In accordance with one implementation consistent with the principles of the invention, a method may include identifying prior query data including at least query information and category information relating to prior result data; determining whether the query information is a synonym for the category information; and using the query information and the category information in subsequent search requests if it is determined that the query information is a synonym for the category information.
In accordance with another implementation consistent with principles of the invention, a system may include means for determining whether query data and category data included within prior search results are category synonyms; and means for incorporating the query data into subsequent search requests associated with the category data if it is determined that the query data and the category data are category synonyms.
In accordance with yet another implementation consistent with principles of the invention, a device may include logic for identifying historical log data including at least one query, category pair associated with a prior search request; logic for determining whether the query in the query, category pair is a name query or a categorical query; and logic for determining whether the query is a synonym of the category when it is determined that the query is a categorical query.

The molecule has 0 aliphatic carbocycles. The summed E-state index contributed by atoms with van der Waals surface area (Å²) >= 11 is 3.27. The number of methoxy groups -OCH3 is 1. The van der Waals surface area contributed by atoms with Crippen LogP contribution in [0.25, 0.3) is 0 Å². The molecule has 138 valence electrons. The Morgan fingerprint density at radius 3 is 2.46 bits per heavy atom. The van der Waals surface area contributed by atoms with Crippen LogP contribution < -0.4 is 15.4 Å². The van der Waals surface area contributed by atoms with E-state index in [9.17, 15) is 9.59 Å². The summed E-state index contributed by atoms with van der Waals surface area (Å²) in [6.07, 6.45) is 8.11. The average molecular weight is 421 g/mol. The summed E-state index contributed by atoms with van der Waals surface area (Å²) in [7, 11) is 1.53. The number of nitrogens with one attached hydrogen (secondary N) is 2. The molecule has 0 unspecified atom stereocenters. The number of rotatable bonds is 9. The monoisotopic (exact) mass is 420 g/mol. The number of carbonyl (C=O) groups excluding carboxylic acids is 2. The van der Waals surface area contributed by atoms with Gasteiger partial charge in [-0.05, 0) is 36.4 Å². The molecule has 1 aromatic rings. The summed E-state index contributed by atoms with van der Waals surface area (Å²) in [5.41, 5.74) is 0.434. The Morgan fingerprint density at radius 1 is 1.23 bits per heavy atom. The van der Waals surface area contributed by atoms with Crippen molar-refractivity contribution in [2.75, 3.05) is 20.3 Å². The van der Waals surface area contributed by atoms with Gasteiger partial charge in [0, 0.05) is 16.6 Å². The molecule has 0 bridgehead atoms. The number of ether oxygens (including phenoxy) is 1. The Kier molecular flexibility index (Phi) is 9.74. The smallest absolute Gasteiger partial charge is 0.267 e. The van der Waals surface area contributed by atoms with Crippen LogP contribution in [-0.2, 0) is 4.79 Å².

In accordance with still another implementation consistent with principles of the invention, a method may include receiving a search query from a client; identifying a result category based on the received search query; identifying category synonyms for the identified result category; and performing a result search based on the result category and identified category synonyms.
The accompanying drawings, which are incorporated in and constitute a part of this specification, illustrate an implementation of the invention and, together with the description, explain the invention. In the drawings,
The following detailed description of implementations consistent with the principles of the invention refers to the accompanying drawings. The same reference numbers in different drawings may identify the same or similar elements. Also, the following detailed description does not limit the invention.